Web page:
A dance line of NASA interns from a scene in their parody music video called “All About That Space.” From NASA video
You don’t have to be a rocket scientist to make a music video, and maybe you shouldn’t be. Turns out, rocket scientists can’t dance. NASA released a parody video on YouTube Thursday called “All About That Space,” designed to raise excitement about Orion’s recent first test flight.
The lyrics of Meghan Trainor’s monster hit “All About That Bass” were re-engineered by the Pathways Interns of NASA’s Johnson Space Center to lead the viewer on a behind-the-scenes look at the men and woman hard at work on space travel.
The latest video from OK Go is even more OK Go than ever. Photo: OK Go
Indie rock band OK Go has a reputation for doing wild and crazy one-shot videos for it’s new releases, and today’s reveal on NBC’s Today show is no exception.
Check out this insane short film where the band performs its second single “I Won’t Let You Down” from the new album Hungry Ghosts. They chair dance atop Honda UNI-CUBs, “omni-directional driving wheel systems” that are in the development stage. Think sitting-down Segways and you’ll have an idea.
Better yet, check out the video below, filmed in Chiba Prefecture, Japan this past August. And make sure you stay for the final, mind-blowing minute where the shot goes high.
There’s not many people out there who can claim that their iTunes library is in pristine shape. In fact, more people will admit that it’s a bit of a mess – or even a chaotic one. That’s where TuneUp Version 3 can come to the rescue…no matter how messy your iTunes is. And Cult of Mac Deals has it for only $29.99 for a limited time.
I wasn’t expecting to laugh at a confessional song about how good one man was at Apple’s iWork and iLife suites, and how it ended up resulting in the loss of his cherished cat, Winslow. But laugh I did. Long and hard. Happy hump day, everyone.
In the real world, as related in Walter Isaacson’s biography, the name of Apple Computers came when Steve Jobs was one one of his fruitarian diets, and was inspired to name his company after coming back from a mysterious commune in Oregon called “the Apple Orchard” because it sounded “fun, spirited and not intimidating.”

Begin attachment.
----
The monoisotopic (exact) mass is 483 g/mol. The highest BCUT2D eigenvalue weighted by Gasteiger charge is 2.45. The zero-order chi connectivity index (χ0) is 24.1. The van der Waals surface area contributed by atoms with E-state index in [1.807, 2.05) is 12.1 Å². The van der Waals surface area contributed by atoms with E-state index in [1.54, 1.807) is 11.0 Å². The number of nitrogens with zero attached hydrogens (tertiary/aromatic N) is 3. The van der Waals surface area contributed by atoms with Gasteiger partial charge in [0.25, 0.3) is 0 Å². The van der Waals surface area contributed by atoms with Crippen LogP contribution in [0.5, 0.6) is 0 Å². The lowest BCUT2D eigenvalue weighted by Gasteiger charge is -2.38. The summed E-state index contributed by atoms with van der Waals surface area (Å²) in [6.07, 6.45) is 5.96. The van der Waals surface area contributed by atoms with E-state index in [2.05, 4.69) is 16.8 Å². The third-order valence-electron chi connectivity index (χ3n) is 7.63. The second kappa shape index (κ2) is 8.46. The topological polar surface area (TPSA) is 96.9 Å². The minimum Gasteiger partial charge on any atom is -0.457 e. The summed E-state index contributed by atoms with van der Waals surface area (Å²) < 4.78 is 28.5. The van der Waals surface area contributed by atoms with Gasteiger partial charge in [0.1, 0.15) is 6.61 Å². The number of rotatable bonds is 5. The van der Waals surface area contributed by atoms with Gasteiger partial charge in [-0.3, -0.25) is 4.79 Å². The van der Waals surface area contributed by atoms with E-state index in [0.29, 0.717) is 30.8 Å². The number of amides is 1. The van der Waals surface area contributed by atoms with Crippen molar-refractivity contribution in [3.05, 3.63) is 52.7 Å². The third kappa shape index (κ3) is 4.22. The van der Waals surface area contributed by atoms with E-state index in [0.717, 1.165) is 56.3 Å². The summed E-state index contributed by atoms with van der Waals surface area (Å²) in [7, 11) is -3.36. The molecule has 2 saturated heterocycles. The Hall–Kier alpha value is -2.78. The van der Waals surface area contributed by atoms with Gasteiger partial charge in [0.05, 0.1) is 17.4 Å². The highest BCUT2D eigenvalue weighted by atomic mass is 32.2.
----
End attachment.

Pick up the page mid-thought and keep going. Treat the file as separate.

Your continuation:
In an alternate dimension filled with psychadelic bio-horror, though, what if Steve Jobs named his company Apple because he bit into an Apple and cut his mouth on a microchip inside, after which he began to be haunted by squiggling, biomechanical creatures with lurid, prehensile appendages strung together from silicon and copper wire.
The latter is the origin of Apple Computers as conveyed in Ryan Patrick’s new music video for Miike Snow’s “Pretender,” and while it may seem all a bit surreal, behind the best surrealism is another way of looking at the truth. Our friend Mark Wilson says over at FastCo. Design that maybe the best way to summarize Jobs’s life story is “as a gifted wild child who earnestly searched life for meaning and found computers.” Weird as it is, that’s what the video to “Pretender” is about too.
Apple’s iTunes 12 Days of Christmas promotion is becoming an event that European users can depend on every year. A new app for its Christmas 2011 giveaway hit the App Store yesterday, and will offer iTunes users a free download every day between December 26 and January 6.
Boom boom, pow — the Black Eyed Peas, already one of the most cutting-edge bands to rock an iPod, may just have made music videos so two-thousand-and-late. That’s because they released an app today that includes a stunning, immersive 360-degree, augmented-reality enabled music video that sticks you in the middle of the action with the ability to pan around and become part of the action. And guess what — it’s only available on the iPhone, with no plans announced yet to make it available for any other platform.